Australia Deploys Special Crypto Police Unit to Quell Money Laundering

Australia Deploys Special Crypto Police Unit to Quell Money Laundering
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Amid a sharp spike in cryptocurrency related cyber cimes and money laundering scams, the Australian Federal Police (AFP), has formed a dedicated crypto unit to target cyber criminals who use digital assets for illegal operations.

Australia has witnessed a dramatic upsurge in cryptocurrency related crimes and various crypto related investment scams. Business seems to be booming for scammers as Australians lost over $113 million, in the first half of this year. As more and more people seem to be interested in investing in cryptocurrencies, scams are skyrocketing too. The Australian Competition and Consumer Commission (ACCC) said that the majority of losses to investment scams involved crypto investments.

A Dedicated Crypto Unit to Confront Crypto Criminals

Australia Deploys Special Crypto Police Unit to Quell Money Laundering

According to a Financial Review report, Australia’s national law enforcement agency, the Australian Federal Police, has formed a special crypto division to tackle cyber criminals bypassing the financial system for money laundering and illegal investment offers, involving cryptocurrency, such as cold-calls, emails, SMS or social media advertising.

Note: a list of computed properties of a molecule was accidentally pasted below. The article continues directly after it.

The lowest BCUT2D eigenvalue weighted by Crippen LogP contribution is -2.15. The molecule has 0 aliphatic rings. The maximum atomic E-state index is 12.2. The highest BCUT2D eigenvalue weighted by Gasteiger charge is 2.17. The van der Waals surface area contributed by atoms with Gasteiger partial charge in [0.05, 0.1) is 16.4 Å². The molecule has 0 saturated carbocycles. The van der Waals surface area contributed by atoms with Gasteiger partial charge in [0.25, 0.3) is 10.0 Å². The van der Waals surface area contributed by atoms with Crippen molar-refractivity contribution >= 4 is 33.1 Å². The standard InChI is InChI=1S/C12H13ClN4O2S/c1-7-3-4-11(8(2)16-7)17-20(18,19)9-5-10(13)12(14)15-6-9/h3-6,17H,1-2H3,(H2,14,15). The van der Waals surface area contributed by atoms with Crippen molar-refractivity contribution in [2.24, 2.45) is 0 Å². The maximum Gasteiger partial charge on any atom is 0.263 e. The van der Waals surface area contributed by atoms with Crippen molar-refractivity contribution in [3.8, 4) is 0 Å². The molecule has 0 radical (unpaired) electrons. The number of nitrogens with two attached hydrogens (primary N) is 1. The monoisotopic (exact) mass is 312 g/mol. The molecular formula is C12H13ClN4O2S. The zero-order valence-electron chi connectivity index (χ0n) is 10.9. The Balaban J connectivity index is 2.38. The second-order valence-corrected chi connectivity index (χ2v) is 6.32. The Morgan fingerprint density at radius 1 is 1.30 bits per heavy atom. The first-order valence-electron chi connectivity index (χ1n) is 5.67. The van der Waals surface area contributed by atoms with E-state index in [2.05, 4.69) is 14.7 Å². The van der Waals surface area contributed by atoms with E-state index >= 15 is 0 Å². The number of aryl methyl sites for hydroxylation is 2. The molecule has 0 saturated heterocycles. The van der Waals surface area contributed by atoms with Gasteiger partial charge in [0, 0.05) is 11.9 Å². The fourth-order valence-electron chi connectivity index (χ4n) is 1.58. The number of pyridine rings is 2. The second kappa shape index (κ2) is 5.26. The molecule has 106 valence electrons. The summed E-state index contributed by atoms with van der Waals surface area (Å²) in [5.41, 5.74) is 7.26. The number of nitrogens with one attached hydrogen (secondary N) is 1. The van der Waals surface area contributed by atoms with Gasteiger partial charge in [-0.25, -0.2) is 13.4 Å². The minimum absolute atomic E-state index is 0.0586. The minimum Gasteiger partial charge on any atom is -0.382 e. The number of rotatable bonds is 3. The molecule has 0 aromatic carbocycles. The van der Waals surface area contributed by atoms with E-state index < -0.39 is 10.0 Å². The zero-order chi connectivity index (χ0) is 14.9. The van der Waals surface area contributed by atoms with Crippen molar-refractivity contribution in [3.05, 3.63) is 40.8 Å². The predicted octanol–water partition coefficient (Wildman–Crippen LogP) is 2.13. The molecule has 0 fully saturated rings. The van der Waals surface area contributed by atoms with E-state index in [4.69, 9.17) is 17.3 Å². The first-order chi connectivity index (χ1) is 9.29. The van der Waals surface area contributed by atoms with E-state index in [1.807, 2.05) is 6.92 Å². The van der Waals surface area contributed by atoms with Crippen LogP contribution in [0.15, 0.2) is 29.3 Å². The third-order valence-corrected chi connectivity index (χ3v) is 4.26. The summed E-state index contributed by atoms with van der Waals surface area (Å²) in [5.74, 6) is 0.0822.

Stefan Jerga, who heads the new crypto unit, suggested that the use of crypto in criminal activities have increased significantly in recent years and required a dedicated team to investigate such crimes and protect the country’s national security. He explained,

“The environment was such that we felt a standalone team was required, rather than a lot of officers picking up some of this skill set as part of their overall role. So we’ve now got a dedicated team that continues to grow. The ability to trace cryptocurrency transactions across the relevant blockchains is really, really important.”

In addition, the agency also stated that its target is to restrain over $400 million in proceeds of crime by the end of the financial year 2024. In February 2020, it confiscated $260 million in residential and commercial property, $135 million in cash and bank accounts, and $24 million in cars, artworks, luxury items, and cryptocurrencies.

Australia’s Increasing Troubles with Crypto Scammers

Australia Deploys Special Crypto Police Unit to Quell Money Laundering

Australian Transaction Reports and Analysis Centre (AUSTRAC), a government financial intelligence agency, warned in April that cryptocurrencies are becoming increasingly lucrative for criminals. John Moss, deputy chief executive of AUSTRAC,  also supported the launch of the new unit, claiming that cryptocurrencies had become a part of the everyday financial ecosystem and “criminals continue to adapt and find new ways to exploit emerging technologies.”

Commissioner for Consumer Protection, Gary Newcombe, expressed that heightened public interest in cryptocurrency investments is resulting in people becoming vulnerable to scams. He added,

“Get rich quick proposals are very tempting at a time when the household budget is under pressure and people are desperately looking for opportunities to get better returns on their investments.”


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